Deborah Abrahams intervenes to say that there were police failings.
“I apologise; this may seem a bit trite after what the Minister has said, but we need to recognise that there were failings at operational level in the council and in Greater Manchester police. The majority of police officers and council workers will be doing their best, but there were failings from some individuals and that needs to be acknowledged, because those children suffered as a result”.
“I am going to come on to say exactly that. I hope that the hon. Lady is not conflating the two points I am seeking to make. Absolutely, there were failings by professionals who were supposed to be safeguarding vulnerable children, as the hon. Members have set out, but what I am talking about is the work of the reporting bodies: the ICSA report led by Professor Alexis Jay and the other reports that have been taking place. They have the knowledge of what has gone on in an incredible level of detail and they have set that out.
“Children in Oldham were failed time and again by those who should have protected them, as is shockingly demonstrated in the ICSA report. The vast majority of safeguarding professionals and those working in law enforcement are good people doing a difficult job. There are bad people in any walk of life and where they exist, we should do everything we can to call it out. Those failings are shameful. The report that the hon. Members have alluded to has made six recommendations and we will publish the Government response shortly. I was appalled when reading of the experiences endured by children who were not yet teenagers in Oldham, and it is in no small part due to the ongoing tenacity of those children—now adult victims and survivors—that those awful failures have been uncovered. To make a personal comment, I really do find having to read those reports and stories the worst part of my job. Some of that information is not in the public domain. I cannot sleep at night when I have read them. I am sure that all Members will join me in paying tribute to those victims, survivors and their families who have courageously shared their experiences in the pursuit of change.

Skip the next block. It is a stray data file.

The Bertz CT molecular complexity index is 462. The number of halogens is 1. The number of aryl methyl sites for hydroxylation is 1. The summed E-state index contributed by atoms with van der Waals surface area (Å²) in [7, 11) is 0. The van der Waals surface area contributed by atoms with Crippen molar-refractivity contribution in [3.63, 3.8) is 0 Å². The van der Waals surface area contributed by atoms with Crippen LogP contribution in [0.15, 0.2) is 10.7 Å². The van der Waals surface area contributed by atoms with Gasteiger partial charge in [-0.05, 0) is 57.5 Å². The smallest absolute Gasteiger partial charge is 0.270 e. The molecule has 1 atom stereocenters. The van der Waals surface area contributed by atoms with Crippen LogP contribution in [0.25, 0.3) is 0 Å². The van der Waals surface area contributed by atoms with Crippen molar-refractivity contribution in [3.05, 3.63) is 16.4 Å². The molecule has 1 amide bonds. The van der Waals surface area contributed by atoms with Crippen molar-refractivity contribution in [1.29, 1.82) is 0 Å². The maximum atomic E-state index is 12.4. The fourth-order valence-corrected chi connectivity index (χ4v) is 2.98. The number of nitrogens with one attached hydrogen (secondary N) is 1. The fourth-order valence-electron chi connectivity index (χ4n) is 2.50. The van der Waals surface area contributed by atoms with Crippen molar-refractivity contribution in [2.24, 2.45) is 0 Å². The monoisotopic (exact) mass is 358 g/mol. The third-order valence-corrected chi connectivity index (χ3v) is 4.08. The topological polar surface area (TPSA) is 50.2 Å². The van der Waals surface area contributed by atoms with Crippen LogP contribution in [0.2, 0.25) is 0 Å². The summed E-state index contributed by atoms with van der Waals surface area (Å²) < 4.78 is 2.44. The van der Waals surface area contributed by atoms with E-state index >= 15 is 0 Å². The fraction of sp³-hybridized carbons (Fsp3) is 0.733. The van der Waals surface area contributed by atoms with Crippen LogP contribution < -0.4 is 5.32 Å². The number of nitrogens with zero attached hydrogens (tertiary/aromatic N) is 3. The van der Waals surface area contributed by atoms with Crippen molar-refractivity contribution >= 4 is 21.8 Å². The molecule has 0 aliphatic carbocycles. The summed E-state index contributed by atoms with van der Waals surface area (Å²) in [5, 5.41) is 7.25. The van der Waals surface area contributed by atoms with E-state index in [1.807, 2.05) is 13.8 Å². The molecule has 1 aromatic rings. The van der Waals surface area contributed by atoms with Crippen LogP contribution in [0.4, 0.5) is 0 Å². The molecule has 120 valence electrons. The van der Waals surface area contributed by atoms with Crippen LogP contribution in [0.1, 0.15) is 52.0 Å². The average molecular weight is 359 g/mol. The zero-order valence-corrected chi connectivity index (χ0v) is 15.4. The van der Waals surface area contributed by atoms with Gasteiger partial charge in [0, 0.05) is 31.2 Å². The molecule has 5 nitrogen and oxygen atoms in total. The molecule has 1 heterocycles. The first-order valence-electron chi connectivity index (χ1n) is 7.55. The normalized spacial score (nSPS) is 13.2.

“What happened in Oldham has happened in too many places right across the UK, but there have been significant changes in how local authorities and the police safeguard children. I agree with the hon. Members that victims should come forward and report abuse wherever it is taking place because they can have confidence that the police and other frontline services will take them seriously. The best tribute we can make is to ensure that others do not have to endure the same ordeal. I will set out in the time I have left what we are doing.
“We are supporting the police to make improvements. Home Office investment underpins strengthened law enforcement capability to tackle these crimes. We welcome the work of Operation Sherwood to bring prosecutions against sexual abusers of children. We are funding specialist training in the vulnerability, knowledge and practice programme, which identifies best practice and shares it with all forces, and I want to thank the College of Policing for what it is doing on this. I want to be clear that political and cultural sensitivity should never hinder these investigations or the delivery of justice for these victims.
“We have made it clear to the police that the protection of vulnerable children must be a priority, and to this end the Home Secretary has shown real leadership. She has raised the issue through the primary forum that exists for her, which is the National Policing Board, and we are ensuring that performance is rigorously scrutinised. She has commissioned Her Majesty’s Inspectorate of Constabulary and Fire & Rescue Services to investigate how police across England and Wales handle group-based child sexual exploitation. It is right to say that we have been on the front foot on this. Unlike the historical inquiries, this will give an up-to-date picture of the quality and effectiveness of forces’ support for victims and how they are bringing offenders to justice now. We expect findings from the inspection by the end of this year, and I trust that it will give us some much-needed assurance that the policing of these crimes has improved, but make no mistake, should deficiencies be uncovered, we will do what it takes to address them.
As the hon. Members know, our approach is underpinned by the tackling child sexual abuse strategy, which was published in January last year. ICSA will publish its final report very shortly, and we will come forward with a full response to that and set out our actions. More widely, our beating crime plan reaffirms our strong commitment to ensuring that more of these complex crimes end in prosecutions and convictions. We have relaunched our victims and survivors of child sexual abuse fund to support voluntary sector organisations delivering a range of vital services. I want to finish by thanking the hon. Members. I am determined to ensure that we confront these crimes wherever and whenever they occur and leave no stone unturned in our mission to keep children safe.
After the question was formally put and agreed, the Deputy Speaker adjourned the House.
UPDATE: Rachael Maclean resigned from her position as Minister for Safeguarding on 7th July, 2022.
Page last updated Thursday 7th July, 2022 at 1150hrs